I found a March 2007 study by Chief Marketing Officer Council that stated, “marketing is undergoing substantial changes due to a mandate for CMOs to improve the relevance, accountability and performance of their organization.” A great mandate – so CMOs, how about starting by learning to want what you need from your search engine marketing and start demanding proper measures (around engagement) and results that really matter to the growth of your businesses.

About the Author

Kevin Gold is Director of Internet Marketing at iNET Interactive, a social media company operating prominent online communities for technology professionals and technology enthusiasts. Kevin is a frequent contributing author to multiple publications including Search Marketing Standard, Practical eCommerce, DIRECT, Entrepreneur.com, ConversionChronicles.com, About.com, and On Target (Yahoo! Search Marketing newsletter).

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6 Comments

  1. I must say that this potential hire probably did not understand the end objective of SEM. But in my experience most companies have better metrics in place. Rishi

  2. Its so easy to spend money on CPC and "get" results. The next question I would have asked was "what has been done about the organic search results" - I find so many times that these have not been properly looked after. I hear that - Organics take to much time, its such an inexact science... far easier to just spend the money on clicks and see the impressions and clicks. Yet in my experience, the long term returns from organics done alongside the quick fix of cpc is a far better mix. Included of course the tracking as you highlight.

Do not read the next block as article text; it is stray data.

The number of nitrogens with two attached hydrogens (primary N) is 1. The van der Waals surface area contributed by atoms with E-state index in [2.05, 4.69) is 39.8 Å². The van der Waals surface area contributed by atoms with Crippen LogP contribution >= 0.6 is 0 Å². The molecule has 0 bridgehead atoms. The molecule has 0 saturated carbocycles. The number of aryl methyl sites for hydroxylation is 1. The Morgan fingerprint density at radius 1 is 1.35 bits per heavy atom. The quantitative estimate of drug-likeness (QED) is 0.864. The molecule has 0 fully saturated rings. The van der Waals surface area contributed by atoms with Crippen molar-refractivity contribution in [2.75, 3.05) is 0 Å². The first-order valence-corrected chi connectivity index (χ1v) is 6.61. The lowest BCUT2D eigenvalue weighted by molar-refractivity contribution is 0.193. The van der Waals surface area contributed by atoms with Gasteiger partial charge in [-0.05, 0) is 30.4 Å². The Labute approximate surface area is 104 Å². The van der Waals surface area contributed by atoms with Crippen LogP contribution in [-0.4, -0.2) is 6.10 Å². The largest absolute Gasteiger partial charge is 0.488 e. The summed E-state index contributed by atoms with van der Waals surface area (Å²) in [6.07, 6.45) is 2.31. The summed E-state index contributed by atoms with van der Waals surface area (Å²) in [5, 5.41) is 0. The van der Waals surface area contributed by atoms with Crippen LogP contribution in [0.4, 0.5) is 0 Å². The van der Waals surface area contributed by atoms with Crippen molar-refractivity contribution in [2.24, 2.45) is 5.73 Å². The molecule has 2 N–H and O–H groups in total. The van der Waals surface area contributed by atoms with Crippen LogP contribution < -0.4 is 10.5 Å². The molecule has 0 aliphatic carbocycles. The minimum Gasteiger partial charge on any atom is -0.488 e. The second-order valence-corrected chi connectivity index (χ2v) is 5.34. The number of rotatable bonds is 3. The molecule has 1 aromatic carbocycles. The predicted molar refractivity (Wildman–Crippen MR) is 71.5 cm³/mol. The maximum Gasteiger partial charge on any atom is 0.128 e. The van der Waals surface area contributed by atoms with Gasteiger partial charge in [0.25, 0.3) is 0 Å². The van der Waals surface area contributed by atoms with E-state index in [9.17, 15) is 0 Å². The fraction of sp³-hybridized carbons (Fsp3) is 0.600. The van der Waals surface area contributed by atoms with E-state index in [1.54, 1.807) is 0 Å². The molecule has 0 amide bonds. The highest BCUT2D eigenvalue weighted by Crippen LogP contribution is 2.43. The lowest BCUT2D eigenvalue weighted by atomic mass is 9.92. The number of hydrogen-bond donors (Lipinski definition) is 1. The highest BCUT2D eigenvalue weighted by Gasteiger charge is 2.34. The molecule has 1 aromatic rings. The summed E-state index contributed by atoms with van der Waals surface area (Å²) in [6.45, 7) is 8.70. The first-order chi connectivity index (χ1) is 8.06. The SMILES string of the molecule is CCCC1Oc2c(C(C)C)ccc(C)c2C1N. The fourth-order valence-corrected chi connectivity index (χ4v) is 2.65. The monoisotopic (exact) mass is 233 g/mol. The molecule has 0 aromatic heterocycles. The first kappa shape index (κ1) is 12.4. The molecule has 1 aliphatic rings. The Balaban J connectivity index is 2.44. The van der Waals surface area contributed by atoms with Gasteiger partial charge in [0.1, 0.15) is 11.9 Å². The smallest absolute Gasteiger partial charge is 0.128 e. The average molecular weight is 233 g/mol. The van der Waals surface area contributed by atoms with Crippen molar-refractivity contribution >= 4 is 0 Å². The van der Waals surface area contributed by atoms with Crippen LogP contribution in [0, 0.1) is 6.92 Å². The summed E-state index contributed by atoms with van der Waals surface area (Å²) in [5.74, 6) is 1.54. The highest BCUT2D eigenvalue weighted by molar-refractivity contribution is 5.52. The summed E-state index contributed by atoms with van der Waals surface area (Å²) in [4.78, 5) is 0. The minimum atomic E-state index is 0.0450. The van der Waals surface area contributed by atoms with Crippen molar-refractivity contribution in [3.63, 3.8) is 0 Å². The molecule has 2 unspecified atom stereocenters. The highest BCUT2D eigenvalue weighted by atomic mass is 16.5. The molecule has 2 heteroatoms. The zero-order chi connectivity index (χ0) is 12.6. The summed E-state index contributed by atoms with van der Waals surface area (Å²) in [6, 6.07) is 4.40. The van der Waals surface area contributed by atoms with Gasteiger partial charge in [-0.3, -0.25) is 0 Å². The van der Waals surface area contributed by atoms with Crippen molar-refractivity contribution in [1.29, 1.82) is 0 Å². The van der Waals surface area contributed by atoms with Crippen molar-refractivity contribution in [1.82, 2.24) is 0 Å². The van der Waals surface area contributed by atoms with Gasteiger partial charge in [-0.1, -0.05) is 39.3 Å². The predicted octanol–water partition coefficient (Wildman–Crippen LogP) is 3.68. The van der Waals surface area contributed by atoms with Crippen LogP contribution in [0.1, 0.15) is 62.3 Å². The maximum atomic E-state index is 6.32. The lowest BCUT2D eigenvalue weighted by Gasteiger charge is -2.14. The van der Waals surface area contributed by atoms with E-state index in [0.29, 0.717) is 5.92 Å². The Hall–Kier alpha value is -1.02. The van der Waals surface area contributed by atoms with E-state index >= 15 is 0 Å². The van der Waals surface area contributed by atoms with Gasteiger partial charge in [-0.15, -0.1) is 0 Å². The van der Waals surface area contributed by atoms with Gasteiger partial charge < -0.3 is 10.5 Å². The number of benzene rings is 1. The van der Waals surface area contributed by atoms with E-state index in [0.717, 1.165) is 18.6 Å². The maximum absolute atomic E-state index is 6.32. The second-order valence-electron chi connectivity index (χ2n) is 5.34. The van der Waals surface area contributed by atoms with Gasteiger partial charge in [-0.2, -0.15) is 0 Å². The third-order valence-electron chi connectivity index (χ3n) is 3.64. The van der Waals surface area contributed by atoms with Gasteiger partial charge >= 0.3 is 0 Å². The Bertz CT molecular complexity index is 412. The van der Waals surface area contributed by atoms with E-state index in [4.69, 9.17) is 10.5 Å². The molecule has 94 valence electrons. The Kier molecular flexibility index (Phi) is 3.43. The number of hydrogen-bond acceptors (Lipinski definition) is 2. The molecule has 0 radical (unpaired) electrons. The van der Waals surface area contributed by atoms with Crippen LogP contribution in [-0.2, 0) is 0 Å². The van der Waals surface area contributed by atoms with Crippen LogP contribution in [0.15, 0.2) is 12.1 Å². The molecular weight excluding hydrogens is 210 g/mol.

3. I agree Michael. This might be one reason why retailers find only 2-4% of visitors to their sites convert! organic search has much better return rates. Rishi

  4. I agree with the combination of organic and paid. Organic delivers far higher visitor volumes (I assume) due to its higher perceived level of searcher relevance. However, a WebSideStory study based on eight months of data from B2C e-commerce sites stated, "paid search terms on engines such as Google, Yahoo and MSN had a median conversion rate of 3.40%, compared to 3.13% for keyword terms found by organic search" (source: Conversion rate off paid vs. organic search about equal, says WebSideStory; Internet Retailer, September 26, 2006.) From my own experience with B2C e-commerce sites, a well-managed paid search campaign typically converts far higher than organic although organic delivers far higher visitor volumes. Obviously the higher volumes range across higher and lower levels of relevancy and therefore impact the average conversion rate for the channel. Nevertheless, Michael makes an excellent point. Personally, I think businesses must effectively work and measure both sides: organic and paid search and hold each accountable for their results. Thanks for the comments!

  5. mislyd

    Hi, I agree that Paid search should have a higher conversion rate, because the ad copy written is more tactical than an organic search result. With regards to measuring performance, i experience frustration that the in-house development we are using is not giving me the data I need to analyse and mgt doesn't wish to use Google tracking. Anyone has experience to share regarding developing your own 3rd party tracking system?

  6. Yes agreed also that paid search should have greater converstion ratio than organic search if the ad copy is optimized enough... But considering the free nature of organic search results, the lower converstion saves lots of cost and in overall more revenue than paid search.